On Jan. 29, Anne Arundel County Executive Steuart Pittman joined Ben Birge, Anne Arundel Economic Development Corp. (AAEDC) CEO, to announce the launch of the county’s Inclusive Ventures Program (IVP). The goal of the IVP is to help small, minority, women and veteran owned businesses in Anne Arundel County by offering a variety of resources including education, mentorship and improved access to capital.
Business owners must apply to the IVP, which will limit the inaugural program to ten participants who will attend a three-hour class once a week for six weeks led by Will Holmes, a business consultant and recruiter for the Goldman Sachs 10,000 Small Business program. Each participant will receive a certificate of completion and a $5,000 grant to be used for working capital.
Participating businesses also receive exclusive, complimentary consultations with legal, human resources, and accounting experts.
Additional program partners have agreed to mentor participants for a small stipend. They include Johnetta Thurston, founder of JDA Management Consulting, who will serve as the human resources consultant; Carlos “CJ” Santos, an associate with the Nemphos Braue LLC law firm and a board member of the Maryland Hispanic Chamber of Commerce, who will address legal issues; and LaKia Bourne, owner and CEO of Synergy Accounting Services, who serves as the program’s accounting consultant.
“I’m thrilled that [participants] will be part of a group that takes classes together and I suspect will become very close to one another and continue to collaborate for years to come,” Pittman said, adding that the program aims to give minority business owners some advantages that are hard to acquire.
“The smaller you are, the more you need to know, because you don’t have the staff to do it for you,” he explained.
According to Birge, the program is a response to two chief concerns.
“Women and minority owned businesses [are faring] far worse in the pandemic,” he said. “And prior to the pandemic, many of these small businesses were already on tenuous footing.”
According to The Impact of COVID-19 on Small Business Owners, a 2020 report compiled by the Institute for Social Transformation at University of California Santa Cruz, 26 percent of Black-owned American businesses disappeared between February and May 2020. During the same timeframe, 19 percent of Latino-owned businesses were eliminated, and immigrant-owned businesses saw a 25 percent loss.
Both male and female business owners suffered similar losses, although the report notes that all groups had experienced partial rebounds after April.
Historically, Birge said, women, minority, and veteran business owners have experienced systemic discrimination in many aspects of business creation, including effective business training, management experience, promotional opportunities, and access to capital.
According to a Federal Reserve survey, he said, 17 percent of these business owners said they would have to consider cutting costs, using personal funds, or closing permanently if faced with a two-month revenue loss.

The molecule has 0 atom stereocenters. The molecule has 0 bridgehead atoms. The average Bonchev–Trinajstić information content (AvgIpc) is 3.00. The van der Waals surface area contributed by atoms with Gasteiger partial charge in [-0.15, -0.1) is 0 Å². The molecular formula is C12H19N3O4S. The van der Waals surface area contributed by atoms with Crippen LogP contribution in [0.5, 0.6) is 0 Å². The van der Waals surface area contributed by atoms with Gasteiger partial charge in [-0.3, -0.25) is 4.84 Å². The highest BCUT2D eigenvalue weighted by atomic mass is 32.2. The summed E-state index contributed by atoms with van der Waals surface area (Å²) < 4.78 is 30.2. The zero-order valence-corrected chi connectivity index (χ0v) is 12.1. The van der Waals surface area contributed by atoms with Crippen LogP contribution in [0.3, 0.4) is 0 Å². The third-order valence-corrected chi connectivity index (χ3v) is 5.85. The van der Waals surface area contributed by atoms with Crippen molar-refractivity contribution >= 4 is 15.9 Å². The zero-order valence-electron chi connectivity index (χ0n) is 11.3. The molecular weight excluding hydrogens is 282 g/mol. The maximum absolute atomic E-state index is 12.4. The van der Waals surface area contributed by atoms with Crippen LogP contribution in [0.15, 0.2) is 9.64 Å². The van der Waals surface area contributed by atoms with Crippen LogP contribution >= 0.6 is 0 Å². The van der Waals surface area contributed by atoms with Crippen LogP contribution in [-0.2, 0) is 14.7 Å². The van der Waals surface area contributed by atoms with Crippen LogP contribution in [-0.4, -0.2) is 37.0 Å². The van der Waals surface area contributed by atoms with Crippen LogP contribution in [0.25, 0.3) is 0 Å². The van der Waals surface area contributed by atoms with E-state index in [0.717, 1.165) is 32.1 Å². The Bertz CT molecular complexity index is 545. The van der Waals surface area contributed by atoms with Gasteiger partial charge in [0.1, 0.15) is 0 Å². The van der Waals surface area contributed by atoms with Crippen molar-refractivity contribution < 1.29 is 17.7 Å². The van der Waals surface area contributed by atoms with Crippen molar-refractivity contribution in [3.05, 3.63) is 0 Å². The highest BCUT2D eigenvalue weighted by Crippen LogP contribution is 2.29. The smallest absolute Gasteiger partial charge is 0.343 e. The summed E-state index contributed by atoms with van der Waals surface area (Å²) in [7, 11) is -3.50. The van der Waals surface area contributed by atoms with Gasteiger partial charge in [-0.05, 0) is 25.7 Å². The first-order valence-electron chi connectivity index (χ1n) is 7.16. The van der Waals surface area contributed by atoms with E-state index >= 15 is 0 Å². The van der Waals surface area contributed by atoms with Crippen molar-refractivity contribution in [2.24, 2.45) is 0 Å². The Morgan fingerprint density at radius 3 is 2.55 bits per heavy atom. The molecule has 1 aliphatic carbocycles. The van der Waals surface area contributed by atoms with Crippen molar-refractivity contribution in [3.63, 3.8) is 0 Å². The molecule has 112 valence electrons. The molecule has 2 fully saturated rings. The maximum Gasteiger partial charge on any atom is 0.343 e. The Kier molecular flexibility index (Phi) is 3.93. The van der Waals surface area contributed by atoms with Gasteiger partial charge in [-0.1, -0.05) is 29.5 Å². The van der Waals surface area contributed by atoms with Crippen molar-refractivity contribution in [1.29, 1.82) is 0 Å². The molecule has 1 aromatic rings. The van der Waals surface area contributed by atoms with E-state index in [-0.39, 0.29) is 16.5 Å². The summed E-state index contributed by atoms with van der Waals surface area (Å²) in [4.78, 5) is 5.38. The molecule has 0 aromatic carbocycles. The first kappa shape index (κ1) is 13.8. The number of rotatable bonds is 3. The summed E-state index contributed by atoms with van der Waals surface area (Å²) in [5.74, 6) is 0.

“We believe [the IVP] speaks to our mission as an economic development organization to strengthen businesses in AA County,” Birge said.
According to Holmes, participants will better understand how to price products and services, reach target customers, hire and train the right staff, adhere to local, state and federal regulations, and prepare their financial standing in order to access capital.
“Our busines accelerators have all been very effective, and we expect the same with the IVP,” he said.
In Pittman’s view, the IVP program is important because businesses, like home ownership, are a means to accumulating intergenerational wealth.
“Wealth accumulation among the minority population in Anne Arundel County has been far below that of white residents,” he said. “It’s also important for job opportunities because minority owned businesses tend to hire a higher percentage of minority employees and promote them. This is an essential part of dealing with the inequities we have in our county.”
Funding for the IVP program comes from AAEDC’s fund balance.
“We are going to be looking for outside revenue sources to make this program really grow,” Birge said.
Keasha Haythe, manager of AAEDC’s Minority Business Initiative, said government has a role to play in ensuring more opportunities for women and minority businesses, and encouraged economic development organizations, banks and other business serving partners across the state to invest in similar initiatives.
“This is definitely going to get the attention of businesses that are looking either to expand or relocate to [our] area, preferably from out of state,” she said.
“We’re hoping we’ll have enough applicants to do another round in either the third or fourth quarter this year, depending on funding,” she said. “Hopefully we’ll find partners who can provide some sponsorship and funding for the program so that we can continue to grow it and increase it each go round.”
By George Berkheimer | Senior Writer |The Business Monthly